smpAffinitized and smpProcessorAffinityMask
- If your hardware or virtualization environment has NUMA support, consider setting "Maximum number of processes" to zero:
IIS 8.0 Multicore Scaling on NUMA Hardware
- For ASP.NET applications, confirm that they are built in release mode, and that they do not have debug="true" in any web.config file in production
Debug Mode in ASP.NET Applications (the article is very old, but it is still valid for all .NET versions)
- Make sure tracing is installed (you never know when you would need it) but keep it disabled at both application and IIS level (Failed Request Tracing)
Troubleshooting Failed Requests Using Tracing in IIS 8.5
Trace Failed Requests Logging for a Site <traceFailedRequestsLogging>
- Set the applications' timeout values as low as technically possible
- Make settings to make use of HTTP/2:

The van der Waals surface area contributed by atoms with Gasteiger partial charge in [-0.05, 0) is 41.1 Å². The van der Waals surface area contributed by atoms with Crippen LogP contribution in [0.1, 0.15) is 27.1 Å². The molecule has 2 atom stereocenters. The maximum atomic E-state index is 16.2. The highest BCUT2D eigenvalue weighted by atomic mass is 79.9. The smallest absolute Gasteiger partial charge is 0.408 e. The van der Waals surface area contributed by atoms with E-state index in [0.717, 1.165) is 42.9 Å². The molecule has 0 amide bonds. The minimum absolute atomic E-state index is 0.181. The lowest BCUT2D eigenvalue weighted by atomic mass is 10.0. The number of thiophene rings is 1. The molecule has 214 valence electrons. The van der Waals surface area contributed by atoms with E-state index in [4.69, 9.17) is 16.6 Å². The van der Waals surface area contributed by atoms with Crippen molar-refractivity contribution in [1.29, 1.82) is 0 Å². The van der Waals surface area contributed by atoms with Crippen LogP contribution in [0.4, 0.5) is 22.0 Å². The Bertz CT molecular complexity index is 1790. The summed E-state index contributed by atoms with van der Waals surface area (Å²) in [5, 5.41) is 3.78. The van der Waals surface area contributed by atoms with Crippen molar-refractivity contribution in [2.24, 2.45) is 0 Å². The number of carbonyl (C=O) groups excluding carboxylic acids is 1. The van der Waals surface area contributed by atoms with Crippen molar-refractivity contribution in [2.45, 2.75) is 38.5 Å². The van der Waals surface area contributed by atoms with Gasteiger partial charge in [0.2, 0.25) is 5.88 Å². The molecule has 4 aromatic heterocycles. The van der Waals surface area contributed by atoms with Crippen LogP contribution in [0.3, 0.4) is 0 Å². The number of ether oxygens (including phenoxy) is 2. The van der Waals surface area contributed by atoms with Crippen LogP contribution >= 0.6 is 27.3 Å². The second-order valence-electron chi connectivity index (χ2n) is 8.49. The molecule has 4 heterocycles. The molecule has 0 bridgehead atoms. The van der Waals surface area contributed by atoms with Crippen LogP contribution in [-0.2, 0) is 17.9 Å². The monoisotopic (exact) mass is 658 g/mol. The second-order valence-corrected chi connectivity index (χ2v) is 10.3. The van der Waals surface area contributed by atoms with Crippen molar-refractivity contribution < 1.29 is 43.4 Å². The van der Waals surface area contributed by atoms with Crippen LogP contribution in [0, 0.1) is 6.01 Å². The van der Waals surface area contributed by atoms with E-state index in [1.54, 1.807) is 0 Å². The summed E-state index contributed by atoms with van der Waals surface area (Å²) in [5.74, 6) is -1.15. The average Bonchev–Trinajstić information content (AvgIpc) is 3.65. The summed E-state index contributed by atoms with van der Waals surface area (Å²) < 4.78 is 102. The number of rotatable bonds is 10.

How do I use HTTP/2?
- Install/copy these tools on the server as you never know when you will need them
Debug Diagnostics Tool
- Monitoring is the most important thing about performance. Know your applications performance baseline and monitor for any changes:
Azure Monitor overview
What is Application Insights?
- Save the performance counters one should monitor in case of an issue to the desktop or somewhere. The following might be a starting point for ASP.NET applications:
\Processor Information(_Total)\% Processor Time
\.NET CLR Exceptions(w3wp)\# of Exceps Thrown / sec
\.NET CLR Memory(w3wp)\# Gen 0 Collections
\.NET CLR Memory(w3wp)\# Gen 1 Collections
\.NET CLR Memory(w3wp)\# Gen 2 Collections
\.NET CLR Memory(w3wp)\# Induced GC
\.NET CLR Memory(w3wp)\Process ID
\.NET CLR Memory(w3wp)\#Bytes In All Heaps
\ASP.NET\Request Execution Time
\ASP.NET Applications(*)\Requests Executing
\Process(w3wp)\% Processor Time
\WAS_W3WP(*)\Total Health Pings.